"As we move forward, I don't think it will be around for much longer," said A.D. Wright, special agent in charge of the Miami DEA office, which is responsible for all of Florida. "I don't mean it is going away," he added. "[Chinese drug labs] alter the chemical compound and we have to start all over again."

Such is the quandary law enforcement faces in going after synthetic drugs with formulas that change as fast as the feds can regulate or ban them.

During a sit-down interview with VICE, Wright said his office is working 17 cases involving alpha-PVP trafficking. "We are seeing it with poly-drug traffickers," he said. "Flakka is not the only commodity they are dealing. [The dealers] go from crack cocaine to molly to other types of synthetic drugs."

The first federal cases in Florida solely focused on alpha-PVP trafficking were filed in May. A criminal complaint in Palm Beach County federal court against Kevin Bully, a Fort Lauderdale man with previous arrests for molly and cocaine trafficking, and his ex-girlfriend Jaime Nicole Lewis accuses them of bringing several kilos of flakka into south Florida from Hong Kong between March and April. Both cases are still pending.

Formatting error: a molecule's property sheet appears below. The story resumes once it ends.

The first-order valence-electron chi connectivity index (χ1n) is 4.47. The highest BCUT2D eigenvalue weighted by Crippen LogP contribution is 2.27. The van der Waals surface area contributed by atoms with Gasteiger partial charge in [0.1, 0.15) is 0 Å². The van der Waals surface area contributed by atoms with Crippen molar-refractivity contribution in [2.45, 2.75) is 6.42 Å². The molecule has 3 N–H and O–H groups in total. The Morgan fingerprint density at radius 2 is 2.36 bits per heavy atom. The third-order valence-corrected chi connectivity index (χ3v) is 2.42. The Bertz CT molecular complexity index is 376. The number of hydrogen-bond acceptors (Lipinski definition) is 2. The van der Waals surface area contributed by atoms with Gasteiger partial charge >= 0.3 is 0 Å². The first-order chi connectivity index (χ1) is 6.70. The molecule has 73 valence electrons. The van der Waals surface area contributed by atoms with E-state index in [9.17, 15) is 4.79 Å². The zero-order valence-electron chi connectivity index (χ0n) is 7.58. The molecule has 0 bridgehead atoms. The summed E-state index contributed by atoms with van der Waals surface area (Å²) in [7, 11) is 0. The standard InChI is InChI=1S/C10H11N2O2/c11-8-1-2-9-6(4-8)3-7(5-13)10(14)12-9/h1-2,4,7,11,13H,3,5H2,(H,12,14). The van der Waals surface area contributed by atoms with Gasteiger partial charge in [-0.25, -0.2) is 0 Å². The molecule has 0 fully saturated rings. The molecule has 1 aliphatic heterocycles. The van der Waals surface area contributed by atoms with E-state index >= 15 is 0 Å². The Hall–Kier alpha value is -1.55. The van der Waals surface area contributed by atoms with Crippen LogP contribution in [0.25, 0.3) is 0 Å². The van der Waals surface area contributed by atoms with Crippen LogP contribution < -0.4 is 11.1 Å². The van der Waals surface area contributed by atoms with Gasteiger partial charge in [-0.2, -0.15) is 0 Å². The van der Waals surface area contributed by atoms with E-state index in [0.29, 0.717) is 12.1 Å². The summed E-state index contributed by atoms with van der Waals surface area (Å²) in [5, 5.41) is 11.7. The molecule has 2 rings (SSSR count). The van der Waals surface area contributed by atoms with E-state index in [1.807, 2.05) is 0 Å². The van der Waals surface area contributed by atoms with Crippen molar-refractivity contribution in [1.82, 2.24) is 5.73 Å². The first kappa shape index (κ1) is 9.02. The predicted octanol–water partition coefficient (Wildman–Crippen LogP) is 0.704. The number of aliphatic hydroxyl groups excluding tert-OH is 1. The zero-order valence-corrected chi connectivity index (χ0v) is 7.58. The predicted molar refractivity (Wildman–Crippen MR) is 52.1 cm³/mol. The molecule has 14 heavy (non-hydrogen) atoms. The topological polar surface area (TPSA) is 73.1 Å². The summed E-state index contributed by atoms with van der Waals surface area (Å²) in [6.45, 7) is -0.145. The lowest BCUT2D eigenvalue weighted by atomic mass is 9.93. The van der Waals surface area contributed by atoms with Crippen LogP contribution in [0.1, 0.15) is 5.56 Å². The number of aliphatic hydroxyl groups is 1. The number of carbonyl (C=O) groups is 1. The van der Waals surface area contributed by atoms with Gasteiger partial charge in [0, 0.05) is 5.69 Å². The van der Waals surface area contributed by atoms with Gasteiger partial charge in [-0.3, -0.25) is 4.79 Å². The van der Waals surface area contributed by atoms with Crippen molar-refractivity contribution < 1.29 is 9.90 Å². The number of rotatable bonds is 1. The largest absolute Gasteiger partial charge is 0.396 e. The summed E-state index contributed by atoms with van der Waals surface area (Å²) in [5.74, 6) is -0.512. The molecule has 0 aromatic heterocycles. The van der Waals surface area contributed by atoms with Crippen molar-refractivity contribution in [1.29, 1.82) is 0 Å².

In June, two central Florida men, Michael J. Hernandez and Jonell Phillip Vega-Mercado, were charged in Miami federal court for conspiracy to import 24 pounds of alpha-PVP. Undercover agents busted them attempting to retrieve their package sent to a bogus address. Hernandez and Vega-Mercado pled guilty last month.

As is usually the case with a hot new product, drug dealers have flocked to alpha-PVP because of immense profit margins. "With a few strokes on a keyboard a trafficker can find a source and buy the product," Special Agent Wright told me. "It's just like shopping on"

A doper can get a kilo from a Chinese source for between $1,500 to $2,000 and then sell it on the streets for $6,000, Wright added.

On Motherboard: What I've Learned as an Internet Drug Dealer

The Miami DEA office first came across a substance that tested positive for alpha-PVP in 2012 when agents were collecting random samples of K2 and bath salts sold at retail outlets around Florida. "Back then, it cost $80 for a half gram," Wright said. "Now you can get a tenth of a gram for $5."

Hillman was already deep in the gravel game when he caught the attention of a DEA-led task force that had begun a criminal probe in 2012 against his chief supplier, a North Carolina man named Randall Scott Braddock. When Hillman was arrested on March 16, 2014, investigators found 100 grams of alpha-PVP wrapped in two silver baggies in his car, as well as ammunition for pistols of various calibers, according to his plea agreement.